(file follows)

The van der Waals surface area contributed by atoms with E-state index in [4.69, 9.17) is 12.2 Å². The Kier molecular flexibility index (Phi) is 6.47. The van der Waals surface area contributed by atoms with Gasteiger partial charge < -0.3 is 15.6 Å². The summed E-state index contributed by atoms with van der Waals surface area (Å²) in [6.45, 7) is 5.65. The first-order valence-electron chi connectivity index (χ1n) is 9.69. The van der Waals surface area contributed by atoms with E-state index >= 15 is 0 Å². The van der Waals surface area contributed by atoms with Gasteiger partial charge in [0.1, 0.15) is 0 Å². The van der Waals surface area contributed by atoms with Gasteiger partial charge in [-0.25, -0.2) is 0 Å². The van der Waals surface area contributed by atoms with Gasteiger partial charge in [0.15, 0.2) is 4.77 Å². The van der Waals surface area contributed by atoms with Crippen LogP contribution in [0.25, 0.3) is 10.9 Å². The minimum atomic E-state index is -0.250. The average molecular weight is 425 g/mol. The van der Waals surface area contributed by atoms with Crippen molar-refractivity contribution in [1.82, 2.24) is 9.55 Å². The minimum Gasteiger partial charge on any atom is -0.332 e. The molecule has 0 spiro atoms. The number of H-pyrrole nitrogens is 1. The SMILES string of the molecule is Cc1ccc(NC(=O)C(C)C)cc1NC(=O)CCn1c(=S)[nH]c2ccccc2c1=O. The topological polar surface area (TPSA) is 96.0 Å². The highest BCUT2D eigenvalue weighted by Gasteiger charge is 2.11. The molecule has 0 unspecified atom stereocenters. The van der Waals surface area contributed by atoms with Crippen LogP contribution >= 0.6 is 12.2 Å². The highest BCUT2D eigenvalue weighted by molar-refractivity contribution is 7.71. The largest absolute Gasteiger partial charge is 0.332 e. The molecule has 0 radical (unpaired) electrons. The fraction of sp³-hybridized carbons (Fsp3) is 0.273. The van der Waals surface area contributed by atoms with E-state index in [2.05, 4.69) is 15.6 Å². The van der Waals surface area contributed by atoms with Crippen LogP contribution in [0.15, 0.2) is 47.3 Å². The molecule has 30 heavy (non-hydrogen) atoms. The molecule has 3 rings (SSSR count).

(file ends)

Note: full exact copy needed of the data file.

The van der Waals surface area contributed by atoms with E-state index in [4.69, 9.17) is 12.2 Å². The Kier molecular flexibility index (Phi) is 6.47. The van der Waals surface area contributed by atoms with Gasteiger partial charge < -0.3 is 15.6 Å². The summed E-state index contributed by atoms with van der Waals surface area (Å²) in [6.45, 7) is 5.65. The first-order valence-electron chi connectivity index (χ1n) is 9.69. The van der Waals surface area contributed by atoms with E-state index >= 15 is 0 Å². The van der Waals surface area contributed by atoms with Gasteiger partial charge in [0.1, 0.15) is 0 Å². The van der Waals surface area contributed by atoms with Gasteiger partial charge in [-0.25, -0.2) is 0 Å². The van der Waals surface area contributed by atoms with Gasteiger partial charge in [0.15, 0.2) is 4.77 Å². The van der Waals surface area contributed by atoms with Crippen LogP contribution in [0.25, 0.3) is 10.9 Å². The minimum atomic E-state index is -0.250. The average molecular weight is 425 g/mol. The van der Waals surface area contributed by atoms with Crippen molar-refractivity contribution in [1.82, 2.24) is 9.55 Å². The minimum Gasteiger partial charge on any atom is -0.332 e. The molecule has 0 spiro atoms. The number of H-pyrrole nitrogens is 1. The SMILES string of the molecule is Cc1ccc(NC(=O)C(C)C)cc1NC(=O)CCn1c(=S)[nH]c2ccccc2c1=O. The topological polar surface area (TPSA) is 96.0 Å². The highest BCUT2D eigenvalue weighted by Gasteiger charge is 2.11. The molecule has 0 unspecified atom stereocenters. The van der Waals surface area contributed by atoms with Crippen LogP contribution >= 0.6 is 12.2 Å². The highest BCUT2D eigenvalue weighted by molar-refractivity contribution is 7.71. The largest absolute Gasteiger partial charge is 0.332 e. The molecule has 0 radical (unpaired) electrons. The fraction of sp³-hybridized carbons (Fsp3) is 0.273. The van der Waals surface area contributed by atoms with E-state index in [2.05, 4.69) is 15.6 Å². The van der Waals surface area contributed by atoms with Crippen LogP contribution in [0.15, 0.2) is 47.3 Å². The molecule has 30 heavy (non-hydrogen) atoms. The molecule has 3 rings (SSSR count).